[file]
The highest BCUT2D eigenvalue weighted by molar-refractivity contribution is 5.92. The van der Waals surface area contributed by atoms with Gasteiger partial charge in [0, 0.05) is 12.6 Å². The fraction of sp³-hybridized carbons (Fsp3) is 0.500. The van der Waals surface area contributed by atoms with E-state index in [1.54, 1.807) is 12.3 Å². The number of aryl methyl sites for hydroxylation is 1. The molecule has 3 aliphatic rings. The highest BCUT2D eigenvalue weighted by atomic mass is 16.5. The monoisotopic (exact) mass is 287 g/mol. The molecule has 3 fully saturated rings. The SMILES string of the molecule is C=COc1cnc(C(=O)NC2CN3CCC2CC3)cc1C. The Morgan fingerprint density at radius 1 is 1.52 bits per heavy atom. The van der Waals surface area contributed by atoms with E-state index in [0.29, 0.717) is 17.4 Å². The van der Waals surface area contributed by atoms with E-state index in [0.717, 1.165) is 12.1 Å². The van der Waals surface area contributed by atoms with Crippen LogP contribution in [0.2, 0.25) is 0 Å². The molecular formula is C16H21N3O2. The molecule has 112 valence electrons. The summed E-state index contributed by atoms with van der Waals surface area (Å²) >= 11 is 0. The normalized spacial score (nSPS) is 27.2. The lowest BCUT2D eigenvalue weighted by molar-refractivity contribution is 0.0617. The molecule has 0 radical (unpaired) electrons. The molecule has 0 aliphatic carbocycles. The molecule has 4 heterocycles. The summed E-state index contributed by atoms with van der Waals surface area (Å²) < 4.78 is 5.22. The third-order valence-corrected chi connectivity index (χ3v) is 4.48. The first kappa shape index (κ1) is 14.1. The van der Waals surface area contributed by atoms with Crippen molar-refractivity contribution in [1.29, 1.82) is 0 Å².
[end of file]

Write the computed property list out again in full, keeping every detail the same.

The highest BCUT2D eigenvalue weighted by molar-refractivity contribution is 5.92. The van der Waals surface area contributed by atoms with Gasteiger partial charge in [0, 0.05) is 12.6 Å². The fraction of sp³-hybridized carbons (Fsp3) is 0.500. The van der Waals surface area contributed by atoms with E-state index in [1.54, 1.807) is 12.3 Å². The number of aryl methyl sites for hydroxylation is 1. The molecule has 3 aliphatic rings. The highest BCUT2D eigenvalue weighted by atomic mass is 16.5. The monoisotopic (exact) mass is 287 g/mol. The molecule has 3 fully saturated rings. The SMILES string of the molecule is C=COc1cnc(C(=O)NC2CN3CCC2CC3)cc1C. The Morgan fingerprint density at radius 1 is 1.52 bits per heavy atom. The van der Waals surface area contributed by atoms with E-state index in [0.29, 0.717) is 17.4 Å². The van der Waals surface area contributed by atoms with E-state index in [0.717, 1.165) is 12.1 Å². The van der Waals surface area contributed by atoms with Crippen LogP contribution in [0.2, 0.25) is 0 Å². The molecular formula is C16H21N3O2. The molecule has 112 valence electrons. The summed E-state index contributed by atoms with van der Waals surface area (Å²) >= 11 is 0. The normalized spacial score (nSPS) is 27.2. The lowest BCUT2D eigenvalue weighted by molar-refractivity contribution is 0.0617. The molecule has 0 radical (unpaired) electrons. The molecule has 0 aliphatic carbocycles. The molecule has 4 heterocycles. The summed E-state index contributed by atoms with van der Waals surface area (Å²) < 4.78 is 5.22. The third-order valence-corrected chi connectivity index (χ3v) is 4.48. The first kappa shape index (κ1) is 14.1. The van der Waals surface area contributed by atoms with Crippen molar-refractivity contribution in [1.29, 1.82) is 0 Å².